The tax consequences of trading spaces are fairly painless if you participate in an Internal Revenue Code Section 1031 tax deferred exchange. Such exchanges allow the seller to defer taxable gain on investment properties. Key to this concept is that taxes are deferred which means, of course, that at some point they must be paid.
Play by the Rules
While specific rules are a quick “Google” or “Yahoo” search away, my “go-to gal” is Julie Bratton of Old Republic Exchange. During our recent Real Estate Wine’d Down, Julie reminded us of critical steps and suggestions which aren’t necessarily part of any published guidelines. Your purchase agreement is one of the first places an exchange can get into trouble. In order to comply with IRS requirements, specific language indicating both parties agree to participate must be included, or the exchange could be disqualified. A simple recitation of the agreement will suffice. But expanded language is required to fully protect the seller, especially on the buying “leg” of the exchange. Remember, an exchange must be like-kind for like-kind which simply means real estate for real estate; land for house, house for condo, etc.
Time is Ticking
Julie reminded us that there are strict time limits (45 days to designate and 180 days to close) related to the exchange. It is a good idea to designate multiple exchange properties. Hawai`i is infamous for title and survey problems. Delays in resolving these could easily extend closing beyond the allowable time.
Tip: Check property titles early.
As part of previous conversations, Julie reminded me that transactions with foreigners can be quirky. The IRS requires that all foreigners involved in real property transactions must have a Tax ID number. They should apply early because a delay could cause the process to exceed the allowable timelines. Remember, key to every exchange is the concept of “control of funds”. The party relinquishing the funds (the seller, then buyer) is not allowed to touch either proceeds of the sale (the first leg) or funds being held to complete the purchase (the second leg). An Exchange Accommodator must be used.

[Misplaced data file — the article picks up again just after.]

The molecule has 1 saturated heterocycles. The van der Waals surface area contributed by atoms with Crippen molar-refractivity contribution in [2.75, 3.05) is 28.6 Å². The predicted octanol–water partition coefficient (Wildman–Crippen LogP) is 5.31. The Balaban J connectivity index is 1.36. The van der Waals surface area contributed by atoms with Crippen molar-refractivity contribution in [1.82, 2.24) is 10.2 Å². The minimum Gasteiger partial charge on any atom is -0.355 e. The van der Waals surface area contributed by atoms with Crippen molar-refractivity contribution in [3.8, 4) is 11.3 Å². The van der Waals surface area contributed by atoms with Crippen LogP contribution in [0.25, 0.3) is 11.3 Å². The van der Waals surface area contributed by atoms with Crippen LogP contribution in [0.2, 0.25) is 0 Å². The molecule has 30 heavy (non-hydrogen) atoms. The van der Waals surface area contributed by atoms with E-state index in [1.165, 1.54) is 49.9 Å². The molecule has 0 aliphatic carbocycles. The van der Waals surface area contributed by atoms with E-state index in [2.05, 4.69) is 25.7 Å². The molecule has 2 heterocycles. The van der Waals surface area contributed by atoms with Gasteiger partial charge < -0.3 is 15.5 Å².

Tip: Exchange accommodators are not regulated in Hawai`i, so choose your third party intermediary carefully.
Keep in Mind
Even though taxes are deferred, it is widely held that an investment property may be converted to personal use after a period of investment use. Investment use for one to two years is probably fine but as Julie reminded us, the taxes on previous sales is still due. Death moves the tax basis (the taxable amount) forward to the date of death. For this reason, Julie recommends that heirs consider selling at that time. Otherwise future appreciation will be fully taxed.
Tip: Most exchanges are fairly straight forward but it’s always advisable to consult a financial advisor and an attorney versed in exchanges. Not all are!
Remember, builders of spec homes are dealers. Such sales do not qualify for tax deferred exchanges.
Tip: When it comes time for your next exchange, use a Realtor® who understands the basics especially as relates to our Hawai`i market!
Quick reminder, join us online for our next Real Estate Wine’d Down. Just email me for an invite!